A person looks at materials at the National Right to Life booth at the National Right to Life Convention at the Airport Marriott Hotel in Atlanta on Friday, June 24, 2022. (Arvin Temkar / arvin.temkar@ajc.com)

Credit: arvin.temkar@ajc.com

Credit: arvin.temkar@ajc.com

Republicans acknowledge the ruling could imperil the party’s political momentum, particularly given public support for abortion rights.

An Atlanta Journal-Constitution poll in January showed nearly seven out of 10 Georgia voters opposed overturning Roe, including about 43% of Republican respondents.

And even a small change in voting patterns could be decisive in a state that narrowly voted for Biden in 2020 and gave Warnock and Jon Ossoff slim victories over Republican incumbents in the 2021 runoffs.

Jen Talaber Ryan, a Republican strategist who was an aide to former Gov. Nathan Deal, said GOP candidates will be challenged to cut through the “headlines and hysteria” and focus on the party’s interpretation of the Supreme Court’s decision.

“Republicans have an opportunity to educate voters on what the Roe decision actually means — democracy returning to the people and their ability to determine their own state law.”

Already, there are signs in Georgia of increased mobilization. In search of a meaningful way to respond to the ruling, Kaitlyn Wetzel quickly arranged a protest march Saturday in her hometown of Carrollton.

“I have a lot of emotions right now. Disappointment is a big one. I’m very disappointed in the leaders of this country,” said Wetzel. “There should be no shame in taking care of your own body and there should be no lifelong repercussions for a one-night stand.”

Activists on the other side of the abortion debate have also vowed to mobilize. Abigail Darnell of the anti-abortion Georgia Right to Life group said abortion opponents will demand at the ballot box that politicians take more aggressive steps.

“It’s time for abortion to end. We need elected officials in Georgia to have the courage to end abortion, criminalize abortion once and for all,” she said. “We need Governor Kemp and our elected officials to end abortion now. No more excuses.”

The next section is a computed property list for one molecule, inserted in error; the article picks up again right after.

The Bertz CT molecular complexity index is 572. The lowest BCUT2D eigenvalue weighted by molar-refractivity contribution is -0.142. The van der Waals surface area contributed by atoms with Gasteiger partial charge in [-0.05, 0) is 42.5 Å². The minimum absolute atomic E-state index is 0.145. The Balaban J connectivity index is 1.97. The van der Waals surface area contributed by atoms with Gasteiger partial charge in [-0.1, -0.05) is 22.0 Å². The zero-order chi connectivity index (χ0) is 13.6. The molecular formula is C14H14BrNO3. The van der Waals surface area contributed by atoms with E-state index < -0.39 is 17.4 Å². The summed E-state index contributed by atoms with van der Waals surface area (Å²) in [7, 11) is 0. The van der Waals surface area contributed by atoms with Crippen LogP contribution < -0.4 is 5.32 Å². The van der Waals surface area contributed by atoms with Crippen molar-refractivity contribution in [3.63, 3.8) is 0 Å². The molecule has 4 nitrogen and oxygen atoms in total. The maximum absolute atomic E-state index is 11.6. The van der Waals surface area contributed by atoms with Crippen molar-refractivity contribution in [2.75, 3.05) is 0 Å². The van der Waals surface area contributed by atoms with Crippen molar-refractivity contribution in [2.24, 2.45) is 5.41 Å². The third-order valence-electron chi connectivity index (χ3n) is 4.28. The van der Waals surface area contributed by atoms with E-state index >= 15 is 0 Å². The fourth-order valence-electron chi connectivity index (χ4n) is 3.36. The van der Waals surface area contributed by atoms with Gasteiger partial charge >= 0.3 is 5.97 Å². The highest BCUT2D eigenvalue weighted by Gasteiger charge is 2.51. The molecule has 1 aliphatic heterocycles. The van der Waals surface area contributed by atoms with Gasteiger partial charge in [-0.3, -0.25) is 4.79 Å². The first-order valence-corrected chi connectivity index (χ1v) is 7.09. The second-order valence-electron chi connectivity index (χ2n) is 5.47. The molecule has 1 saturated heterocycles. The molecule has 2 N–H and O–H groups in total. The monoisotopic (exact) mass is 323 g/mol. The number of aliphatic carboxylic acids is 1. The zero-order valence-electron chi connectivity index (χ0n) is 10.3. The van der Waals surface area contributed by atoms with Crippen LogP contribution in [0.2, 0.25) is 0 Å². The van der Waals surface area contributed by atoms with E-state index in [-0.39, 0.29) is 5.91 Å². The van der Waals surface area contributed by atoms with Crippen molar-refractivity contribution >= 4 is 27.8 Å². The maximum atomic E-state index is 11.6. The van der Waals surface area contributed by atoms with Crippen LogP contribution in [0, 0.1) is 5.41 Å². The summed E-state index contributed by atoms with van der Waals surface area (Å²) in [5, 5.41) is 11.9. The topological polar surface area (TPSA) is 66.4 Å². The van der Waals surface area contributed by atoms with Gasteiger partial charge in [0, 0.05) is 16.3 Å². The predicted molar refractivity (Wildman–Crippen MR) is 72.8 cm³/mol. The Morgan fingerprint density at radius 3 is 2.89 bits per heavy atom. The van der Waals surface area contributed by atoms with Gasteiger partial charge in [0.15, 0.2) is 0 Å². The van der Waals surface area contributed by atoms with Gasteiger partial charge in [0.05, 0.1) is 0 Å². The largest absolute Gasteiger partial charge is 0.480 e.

‘Keep pushing forward’

Kemp, who hailed the ruling as a “historic victory for life,” will indeed face increased pressure from conservatives to take more strident action, such as an outright ban on abortions. It’s an issue Kemp, the state’s first lifelong Republican to become governor, wrestled over after a campaign that promised to enact sweeping new restrictions.

During his 2018 run for office, Kemp said he’d ban all abortion except when the life of the mother is at stake. After he was elected, he took a different path by signing a law that restricts abortions as early as six weeks — before many women know they’re pregnant.

The legislation passed the Georgia House with only one vote to spare after a fraught, emotionally divisive debate. His aides said he will not push an outright ban in a Legislature unlikely to pass stiffer restrictions, and instead would focus on implementing the current law, which he often boasts is the nation’s “toughest.”

That law, now expected to take effect within months pending a court ruling, provides exceptions for cases of rape or incest, as well as cases of medical emergency or when a pregnancy is deemed “medically futile.”

Still, conservative lawmakers and their allies are seeking other steps to make it harder to access abortions. Among them is a measure that would ban women from receiving the abortion pill through the mail and require anyone who wants to use them to visit a doctor in advance.

“It’s just one example that must be implemented to ensure women are protected and in-person sonograms are conducted,” said state Sen. Bruce Thompson, the proposal’s sponsor and the Republican nominee for labor commissioner.

Abortion rights supporters are girding for the next phase. Melissa Karamat said she felt like Friday was a day of mourning when the decision came out. By Saturday, though, she was ready to take action. The 33-year-old brought three generations of her family to an Atlanta protest in the shadows of the state Capitol — and marveled at the turnout.

“Seeing parents and people from all walks of life, all fighting for the same thing, I feel less defeated,” said Karamat. “We want to do what we can to keep pushing forward.”

Staff writers Joszef Papp, Caroline Silva and Hannah Ziegler contributed to this report.